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Most people are great at providing advice when the guidance does not involve their children. For parents whose son or daughter is struggling with addiction, the suggestions are often hard to hear and even more difficult to follow. The methods for holding an addict or alcoholic accountable go against just about every parental instinct. It is almost an instinctive reaction to enable your child whether they have an addiction problem or not.
The difference appears to be when your enabling was helping or protecting your child versus now when your enabling is causing them harm. There was a time when saying no was in their best interest. The question you have to ask yourself is why is it so hard to say no now?
Signs of Enabling an Alcoholic
There are always the obvious enabling behaviors that we know we should not be doing. These include giving money to support a habit, placating or excusing poor behavior, and using alcohol or drugs with someone who is addicted. Beyond these, there are less obvious and equally destructive enabling behaviors that parents often engage in with their children. These include:
- Acting out of Fear: Many family members believe their enabling is keeping their child alive. It is often thought that if they did not provide comfort then their loved one would become worse or even die. This fear comes from two places. First the addict or alcoholic makes the family believe this over time. The second comes from families coming to believe they are now the substance user’s caretaker and have a purpose in tending to their needs. The family believes their son or daughter has become incapable of taking care of themselves.
- Enabling Through Guilt and Shame: Guilt is the feeling you did something wrong and shame is the feeling that you’re a bad person or parent. Addicts and alcoholics have a 6th sense when it comes to preying on one’s emotions and vulnerabilities. Although nobody has the power to make you feel a certain way, the verbal assaults from the substance user can make a parent feel as though they have failed. It is very common for parents of addicts and alcoholics to believe their only recourse is to enable and make their loved one feel better. Using past wrongs done by family to the substance user and telling their parents they are this way because of them become commonplace weapons.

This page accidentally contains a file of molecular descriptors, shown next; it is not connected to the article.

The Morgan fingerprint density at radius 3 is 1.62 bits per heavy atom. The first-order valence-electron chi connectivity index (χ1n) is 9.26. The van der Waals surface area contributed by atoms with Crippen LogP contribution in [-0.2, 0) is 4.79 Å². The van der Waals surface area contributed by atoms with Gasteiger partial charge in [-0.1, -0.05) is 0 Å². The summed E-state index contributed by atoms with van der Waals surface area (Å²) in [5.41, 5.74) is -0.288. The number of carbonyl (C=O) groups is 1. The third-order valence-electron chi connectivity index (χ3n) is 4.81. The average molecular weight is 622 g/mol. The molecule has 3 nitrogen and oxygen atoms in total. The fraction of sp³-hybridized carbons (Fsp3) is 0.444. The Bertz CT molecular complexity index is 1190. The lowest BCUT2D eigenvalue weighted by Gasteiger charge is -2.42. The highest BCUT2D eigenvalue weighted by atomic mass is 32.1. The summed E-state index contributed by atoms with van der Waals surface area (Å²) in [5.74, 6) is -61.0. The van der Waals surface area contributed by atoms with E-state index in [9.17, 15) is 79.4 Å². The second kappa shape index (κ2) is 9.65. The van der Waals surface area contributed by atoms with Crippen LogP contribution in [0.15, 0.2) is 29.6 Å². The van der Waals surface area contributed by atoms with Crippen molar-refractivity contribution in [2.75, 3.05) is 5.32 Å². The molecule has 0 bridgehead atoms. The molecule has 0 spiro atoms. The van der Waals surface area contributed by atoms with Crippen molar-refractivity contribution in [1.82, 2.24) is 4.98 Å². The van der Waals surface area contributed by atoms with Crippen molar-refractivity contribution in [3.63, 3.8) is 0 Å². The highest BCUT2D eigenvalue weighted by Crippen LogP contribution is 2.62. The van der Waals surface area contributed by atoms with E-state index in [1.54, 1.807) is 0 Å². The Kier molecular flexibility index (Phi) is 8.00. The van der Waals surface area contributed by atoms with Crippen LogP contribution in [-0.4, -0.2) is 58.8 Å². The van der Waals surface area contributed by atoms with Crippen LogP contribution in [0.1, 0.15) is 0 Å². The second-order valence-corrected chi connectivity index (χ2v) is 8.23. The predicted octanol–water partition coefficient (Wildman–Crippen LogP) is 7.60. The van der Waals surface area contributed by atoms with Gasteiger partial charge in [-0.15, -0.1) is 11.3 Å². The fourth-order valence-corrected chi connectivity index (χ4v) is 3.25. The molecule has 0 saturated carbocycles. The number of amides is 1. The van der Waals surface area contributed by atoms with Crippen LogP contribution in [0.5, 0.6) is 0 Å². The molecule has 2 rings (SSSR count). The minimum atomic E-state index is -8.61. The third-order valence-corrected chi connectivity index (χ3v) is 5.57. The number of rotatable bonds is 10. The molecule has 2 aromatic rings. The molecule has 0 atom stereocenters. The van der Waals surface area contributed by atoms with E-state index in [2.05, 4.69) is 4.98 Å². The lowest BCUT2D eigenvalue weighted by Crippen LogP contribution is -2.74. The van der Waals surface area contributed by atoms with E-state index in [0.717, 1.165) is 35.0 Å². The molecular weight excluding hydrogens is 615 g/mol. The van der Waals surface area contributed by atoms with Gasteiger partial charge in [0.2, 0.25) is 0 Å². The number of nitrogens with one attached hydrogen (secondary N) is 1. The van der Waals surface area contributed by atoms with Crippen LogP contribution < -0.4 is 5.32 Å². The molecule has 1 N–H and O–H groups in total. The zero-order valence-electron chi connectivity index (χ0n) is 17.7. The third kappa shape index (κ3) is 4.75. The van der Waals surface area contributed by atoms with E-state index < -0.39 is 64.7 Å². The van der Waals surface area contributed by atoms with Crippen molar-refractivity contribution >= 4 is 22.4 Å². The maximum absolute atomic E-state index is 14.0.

Families may also protect the image of the substance user to avoid the shame of others knowing their son or daughter has a drug or alcohol problem. If others find out, what will they think of our family? Trust us when we tell you this, everyone already knows and you’re not hiding anything by enabling in an attempt to hide the guilt and shame of your family problems.
- Playing the Victim Card: Two can play this game. The addict or alcoholic plays the victim card to gain sympathy and empathy. Family does the same thing, it’s called being a martyr. What is interesting is both the victim substance user and the martyr family member scream for help and when help is offered they both decline it. It is as if they are both equally addicted to being victims as they are being substance users and martyr codependents. Everyone has problems and just about every problem has a solution. For a substance user and a martyr, this solution often includes remaining a victim. This allows justification to continue the behaviors.
- Hoping and not Acting: With addicted family members hope is often an illusion. It becomes a psychological justification to make one temporarily feel better. Hope is a good thing once or twice. When you continue to use hope as a coping mechanism to pretend things will get better while exercising the option of inaction, nothing changes.
Hope is relying on someone to change or for something else to happen. Families of addicts and alcoholics are allowed to take action and change their behaviors by starting their own recovery program. This can encourage or expedite something else to happen with the addict or alcoholic.